Battery Mellon (1904-1920) - Battery Charles Mellon was a reinforced concrete, Endicott Period 3 inch coastal gun battery on Fort Dade (3), Egmont Key, Pinellas County, Florida. The battery was named in G.O. 194, 27 Dec 1904, after Captain Charles Mellon, 2nd U.S. Artillery, who was killed in action with Seminole Indians at the head of Lake Monroe, Florida, 8 Feb 1837. Battery construction was completed and transferred to the Coast Artillery for use 28 Jun 1904 at a cost of $ 15,333. Battery deactivated in 1920.
Endicott Period (1890-1910)
Part of the Harbor Defense of Tampa Bay.
Originally built as an Endicott Period concrete coastal gun battery with three 3" M1898MI Driggs-Seabury guns mounted on M1898 Masking Parapet mouunts. This was a two story, "L" shaped battery with the guns located on the upper level and the magazines below. On the left flank of the battery was the #3 magazine and a bombproof. Shells were moved from the magazine level to the gun loading platform by hand. No shell or powder hoists were provided. Electrical power was furnished by the emplacement power plant in Battery Howard.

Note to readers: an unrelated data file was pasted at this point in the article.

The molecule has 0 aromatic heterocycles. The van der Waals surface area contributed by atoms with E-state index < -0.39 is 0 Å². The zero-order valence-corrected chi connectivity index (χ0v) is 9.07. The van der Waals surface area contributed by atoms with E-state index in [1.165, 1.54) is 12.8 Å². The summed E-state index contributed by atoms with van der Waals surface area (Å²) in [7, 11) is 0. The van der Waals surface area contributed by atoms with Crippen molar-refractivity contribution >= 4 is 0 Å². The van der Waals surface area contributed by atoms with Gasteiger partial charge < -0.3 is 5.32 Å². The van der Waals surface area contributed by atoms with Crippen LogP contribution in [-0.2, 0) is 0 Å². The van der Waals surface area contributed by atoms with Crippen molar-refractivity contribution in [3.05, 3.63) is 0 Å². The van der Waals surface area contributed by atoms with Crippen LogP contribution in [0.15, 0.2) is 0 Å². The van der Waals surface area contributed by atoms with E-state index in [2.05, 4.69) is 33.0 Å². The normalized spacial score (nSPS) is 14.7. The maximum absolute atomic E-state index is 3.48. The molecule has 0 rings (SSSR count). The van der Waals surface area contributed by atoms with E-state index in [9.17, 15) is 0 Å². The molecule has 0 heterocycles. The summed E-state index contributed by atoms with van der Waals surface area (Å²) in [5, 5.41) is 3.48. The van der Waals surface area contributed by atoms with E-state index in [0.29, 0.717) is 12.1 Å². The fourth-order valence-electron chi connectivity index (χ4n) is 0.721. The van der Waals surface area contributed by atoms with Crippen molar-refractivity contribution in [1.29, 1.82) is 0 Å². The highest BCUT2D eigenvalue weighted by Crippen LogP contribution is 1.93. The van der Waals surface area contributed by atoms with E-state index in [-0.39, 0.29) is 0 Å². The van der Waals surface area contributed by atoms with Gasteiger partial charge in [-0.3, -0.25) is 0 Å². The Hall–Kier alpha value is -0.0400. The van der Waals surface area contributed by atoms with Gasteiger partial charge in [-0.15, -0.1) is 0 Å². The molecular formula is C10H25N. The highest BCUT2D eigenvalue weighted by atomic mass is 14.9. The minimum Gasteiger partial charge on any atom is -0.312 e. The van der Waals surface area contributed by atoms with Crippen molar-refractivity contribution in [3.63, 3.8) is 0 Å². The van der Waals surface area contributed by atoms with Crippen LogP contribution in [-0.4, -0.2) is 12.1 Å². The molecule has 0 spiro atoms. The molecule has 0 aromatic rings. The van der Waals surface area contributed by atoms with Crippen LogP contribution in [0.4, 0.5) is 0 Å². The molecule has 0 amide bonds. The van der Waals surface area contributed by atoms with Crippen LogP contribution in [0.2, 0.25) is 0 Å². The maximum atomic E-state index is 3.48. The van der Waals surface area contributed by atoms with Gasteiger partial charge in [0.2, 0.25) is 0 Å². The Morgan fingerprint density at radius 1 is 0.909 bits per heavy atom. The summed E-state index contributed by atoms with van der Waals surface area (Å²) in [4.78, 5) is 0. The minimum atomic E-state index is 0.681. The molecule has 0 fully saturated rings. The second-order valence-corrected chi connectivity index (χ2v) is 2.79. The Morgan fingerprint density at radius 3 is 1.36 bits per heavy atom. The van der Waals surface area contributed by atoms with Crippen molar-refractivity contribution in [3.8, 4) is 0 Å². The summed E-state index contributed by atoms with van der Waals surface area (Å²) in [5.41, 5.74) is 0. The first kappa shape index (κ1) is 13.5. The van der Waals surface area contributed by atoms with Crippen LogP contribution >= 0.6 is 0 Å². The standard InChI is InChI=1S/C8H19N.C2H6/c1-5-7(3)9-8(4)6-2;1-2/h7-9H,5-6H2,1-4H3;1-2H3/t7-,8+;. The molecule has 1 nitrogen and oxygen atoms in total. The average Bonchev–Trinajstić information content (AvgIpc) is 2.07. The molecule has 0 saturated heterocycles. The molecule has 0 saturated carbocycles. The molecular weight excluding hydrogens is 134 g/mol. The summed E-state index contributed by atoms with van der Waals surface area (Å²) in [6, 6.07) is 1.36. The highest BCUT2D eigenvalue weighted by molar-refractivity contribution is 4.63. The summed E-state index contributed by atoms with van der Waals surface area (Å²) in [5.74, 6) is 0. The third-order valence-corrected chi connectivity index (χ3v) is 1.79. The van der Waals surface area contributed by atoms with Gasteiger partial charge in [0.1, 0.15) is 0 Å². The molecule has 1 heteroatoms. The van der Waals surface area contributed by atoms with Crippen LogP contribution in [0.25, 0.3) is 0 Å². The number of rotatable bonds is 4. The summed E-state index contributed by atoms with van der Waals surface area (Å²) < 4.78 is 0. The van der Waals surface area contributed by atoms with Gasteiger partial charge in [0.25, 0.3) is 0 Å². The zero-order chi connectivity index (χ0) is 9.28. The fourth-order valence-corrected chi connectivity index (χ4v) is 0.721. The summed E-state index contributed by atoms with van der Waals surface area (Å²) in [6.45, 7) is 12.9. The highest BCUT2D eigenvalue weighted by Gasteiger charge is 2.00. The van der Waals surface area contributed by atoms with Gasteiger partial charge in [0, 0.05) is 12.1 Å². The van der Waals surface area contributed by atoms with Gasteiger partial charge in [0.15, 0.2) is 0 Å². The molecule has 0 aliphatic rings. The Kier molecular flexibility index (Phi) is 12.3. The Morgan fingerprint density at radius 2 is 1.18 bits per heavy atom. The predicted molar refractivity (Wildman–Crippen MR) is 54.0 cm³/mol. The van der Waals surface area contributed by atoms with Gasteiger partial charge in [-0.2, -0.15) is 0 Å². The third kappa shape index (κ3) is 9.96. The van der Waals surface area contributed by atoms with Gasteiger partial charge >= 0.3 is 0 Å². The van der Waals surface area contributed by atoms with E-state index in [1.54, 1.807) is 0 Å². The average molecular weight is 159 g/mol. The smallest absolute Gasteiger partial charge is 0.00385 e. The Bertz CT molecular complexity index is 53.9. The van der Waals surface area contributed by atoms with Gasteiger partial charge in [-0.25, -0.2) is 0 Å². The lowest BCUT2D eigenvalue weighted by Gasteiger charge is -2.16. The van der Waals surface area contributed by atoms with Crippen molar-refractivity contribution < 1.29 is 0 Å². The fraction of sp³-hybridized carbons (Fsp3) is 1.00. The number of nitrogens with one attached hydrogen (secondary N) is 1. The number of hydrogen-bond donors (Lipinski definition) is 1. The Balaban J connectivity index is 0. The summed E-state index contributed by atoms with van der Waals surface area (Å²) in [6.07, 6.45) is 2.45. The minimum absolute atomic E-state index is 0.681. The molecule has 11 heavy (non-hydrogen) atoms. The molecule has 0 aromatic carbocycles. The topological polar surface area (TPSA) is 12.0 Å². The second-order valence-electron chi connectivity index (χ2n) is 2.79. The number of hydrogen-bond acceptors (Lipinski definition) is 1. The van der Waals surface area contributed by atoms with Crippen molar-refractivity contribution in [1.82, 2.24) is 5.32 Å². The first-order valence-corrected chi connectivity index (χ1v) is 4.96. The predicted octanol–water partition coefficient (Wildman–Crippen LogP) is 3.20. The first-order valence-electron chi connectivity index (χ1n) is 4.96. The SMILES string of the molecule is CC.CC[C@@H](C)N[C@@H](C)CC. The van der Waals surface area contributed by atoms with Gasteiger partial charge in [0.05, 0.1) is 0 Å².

World War I (1917-1918)
The U.S. entry into World War I resulted in a widespread removal of large caliber coastal defense gun tubes for service in Europe. Many of the gun and mortar tubes removed were sent to arsenals for modification and mounting on mobile carriages, both wheeled and railroad. Most of the removed gun tubes never made it to Europe and were either remounted or remained at the arsenals until needed elsewhere. The guns of Battery Mellon were not affected by the World War I redistribution but the following 1920 disarmament program caused the battery to be deactivated, the guns shipped back to Watervliet and the carriages scrapped. The guns were transferred to Watervliet on 26 Aug 1920 and the carriages were ordered scrapped on 20 May 1920.
Part of Egmont Key Florida State Park, Egmont Key, Pinellas County, Florida. No period guns or mounts in place.
Visited: 2 Feb 2012